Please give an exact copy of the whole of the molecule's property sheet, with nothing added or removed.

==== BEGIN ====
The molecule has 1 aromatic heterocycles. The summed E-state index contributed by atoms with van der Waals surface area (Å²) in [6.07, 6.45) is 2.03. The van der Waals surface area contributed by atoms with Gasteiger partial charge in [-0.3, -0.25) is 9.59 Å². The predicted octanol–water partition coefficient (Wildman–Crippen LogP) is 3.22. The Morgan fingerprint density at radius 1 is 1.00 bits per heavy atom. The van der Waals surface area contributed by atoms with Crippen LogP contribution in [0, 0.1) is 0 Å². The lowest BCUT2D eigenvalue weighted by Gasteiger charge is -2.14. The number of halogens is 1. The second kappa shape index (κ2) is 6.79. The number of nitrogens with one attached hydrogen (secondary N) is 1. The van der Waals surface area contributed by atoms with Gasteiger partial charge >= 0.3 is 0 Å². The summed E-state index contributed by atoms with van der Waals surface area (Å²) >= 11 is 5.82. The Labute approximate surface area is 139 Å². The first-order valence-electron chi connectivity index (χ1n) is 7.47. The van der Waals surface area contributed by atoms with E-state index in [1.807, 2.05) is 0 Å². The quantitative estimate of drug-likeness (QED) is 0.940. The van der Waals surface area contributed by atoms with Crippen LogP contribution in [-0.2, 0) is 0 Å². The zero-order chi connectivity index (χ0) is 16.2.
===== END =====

The molecule has 1 aromatic heterocycles. The summed E-state index contributed by atoms with van der Waals surface area (Å²) in [6.07, 6.45) is 2.03. The van der Waals surface area contributed by atoms with Gasteiger partial charge in [-0.3, -0.25) is 9.59 Å². The predicted octanol–water partition coefficient (Wildman–Crippen LogP) is 3.22. The Morgan fingerprint density at radius 1 is 1.00 bits per heavy atom. The van der Waals surface area contributed by atoms with Crippen LogP contribution in [0, 0.1) is 0 Å². The lowest BCUT2D eigenvalue weighted by Gasteiger charge is -2.14. The number of halogens is 1. The second kappa shape index (κ2) is 6.79. The number of nitrogens with one attached hydrogen (secondary N) is 1. The van der Waals surface area contributed by atoms with Gasteiger partial charge >= 0.3 is 0 Å². The summed E-state index contributed by atoms with van der Waals surface area (Å²) >= 11 is 5.82. The Labute approximate surface area is 139 Å². The first-order valence-electron chi connectivity index (χ1n) is 7.47. The van der Waals surface area contributed by atoms with E-state index in [1.807, 2.05) is 0 Å². The quantitative estimate of drug-likeness (QED) is 0.940. The van der Waals surface area contributed by atoms with Crippen LogP contribution in [-0.2, 0) is 0 Å². The zero-order chi connectivity index (χ0) is 16.2.